This historical revolutionary period of Turkish telecommunications has been successfull with the PTT personnel who has been characterized as “hard-working, devoted, faithful” by the PTT General Manager Servet Bilgi and the corporate culture of PTT which has been founded in 1840 and ofcourse with visionary executives. Those executives, directing the investments had “domestic and national” vision. PTT ARLA (PTT Electronic Communications Devices Laboratory and Factory), which has set the foundation of contemporary professional electronic industry in Turkey, has been established in 1965 as an initiative of PTT. While it was a research and development organization at the beginning, it started manufacturing in 1968 and produced successfully its own design telecom system and equipment. PTT ARLA converted into a joint stock company, namely Teletaş. With a wide product portfolio ranging from digital exchange and transmission systems to cell phones, Teletaş started to enter international telecom markets. Majority shares of Teletaş, belonging to the public at the beginning, has passed to the private and then foreign capital. In order to establish the country’s telecommunications infrastructure with domestic facilities, Netaş has been founded again by PTT’s initiative. Netaş also had a wide product portfolio and has taken a place on the international market. Majority shares of Netaş, has also passed from public to private sector. Today both of these companies, while their partnership structures has been changed through mergers with international companies, are continuing domestic production in the communications sector.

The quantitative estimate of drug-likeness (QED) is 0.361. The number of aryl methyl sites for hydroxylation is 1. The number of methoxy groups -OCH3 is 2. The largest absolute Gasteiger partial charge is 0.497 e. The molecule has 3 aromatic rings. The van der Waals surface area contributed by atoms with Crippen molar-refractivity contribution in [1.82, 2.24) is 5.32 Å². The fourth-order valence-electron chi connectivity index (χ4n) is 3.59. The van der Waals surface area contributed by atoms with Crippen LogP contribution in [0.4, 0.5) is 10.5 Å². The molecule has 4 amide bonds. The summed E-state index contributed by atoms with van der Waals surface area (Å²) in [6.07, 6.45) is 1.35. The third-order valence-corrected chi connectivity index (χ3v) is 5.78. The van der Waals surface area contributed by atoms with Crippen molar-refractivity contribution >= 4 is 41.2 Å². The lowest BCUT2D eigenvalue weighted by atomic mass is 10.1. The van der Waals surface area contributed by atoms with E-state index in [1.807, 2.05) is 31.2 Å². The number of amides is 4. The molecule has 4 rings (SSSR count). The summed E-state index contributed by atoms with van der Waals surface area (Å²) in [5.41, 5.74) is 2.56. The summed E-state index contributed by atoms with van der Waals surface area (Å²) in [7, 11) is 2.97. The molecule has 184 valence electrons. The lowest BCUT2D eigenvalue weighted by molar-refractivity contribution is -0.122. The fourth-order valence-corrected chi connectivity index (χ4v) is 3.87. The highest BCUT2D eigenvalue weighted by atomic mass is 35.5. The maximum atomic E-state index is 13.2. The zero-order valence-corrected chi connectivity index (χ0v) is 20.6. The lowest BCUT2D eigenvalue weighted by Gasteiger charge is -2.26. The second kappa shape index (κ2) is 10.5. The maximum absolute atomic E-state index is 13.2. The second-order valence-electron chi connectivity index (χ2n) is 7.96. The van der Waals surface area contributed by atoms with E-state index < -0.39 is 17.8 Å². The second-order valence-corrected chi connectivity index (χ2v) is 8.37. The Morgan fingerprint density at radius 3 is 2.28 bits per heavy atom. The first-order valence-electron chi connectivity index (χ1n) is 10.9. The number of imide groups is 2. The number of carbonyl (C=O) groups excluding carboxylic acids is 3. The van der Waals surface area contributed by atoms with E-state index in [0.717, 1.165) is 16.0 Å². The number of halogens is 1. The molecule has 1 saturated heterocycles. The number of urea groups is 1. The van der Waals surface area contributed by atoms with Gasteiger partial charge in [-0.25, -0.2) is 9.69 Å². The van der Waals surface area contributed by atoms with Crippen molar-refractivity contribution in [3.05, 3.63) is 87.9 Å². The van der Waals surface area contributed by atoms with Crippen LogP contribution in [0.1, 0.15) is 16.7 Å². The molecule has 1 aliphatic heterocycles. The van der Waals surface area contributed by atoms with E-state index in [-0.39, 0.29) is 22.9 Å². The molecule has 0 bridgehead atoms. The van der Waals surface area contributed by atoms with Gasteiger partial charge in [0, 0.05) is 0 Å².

During the digitalization years of telecom infrastructure, the products and systems of those PTT initiative companies has been used intensively. However, it was impossible for a country to develop in any field without acquiring the latest technology for its telecom infrastructure. Therefore it was imperative to update the telecom infrastructure and services according to the latest technology before anything else. In other words, during this process, “time is cash” principle was valid. In tender specifications, “domestic production” was preferable, but domestic production speed, especially for the new generation services, couldn’t catch up with the investment rate. The price of any delay in investments, could be much higher than lagging behind in domestic production, for the development of the country. For these reasons, domestic production which has been started timely and encouraged, couldn’t be successfull in the new generation services at the desired level. At this point in stage, in order to find the way to success in the latest technology domestic and national production, we have to take advantage of past experiences.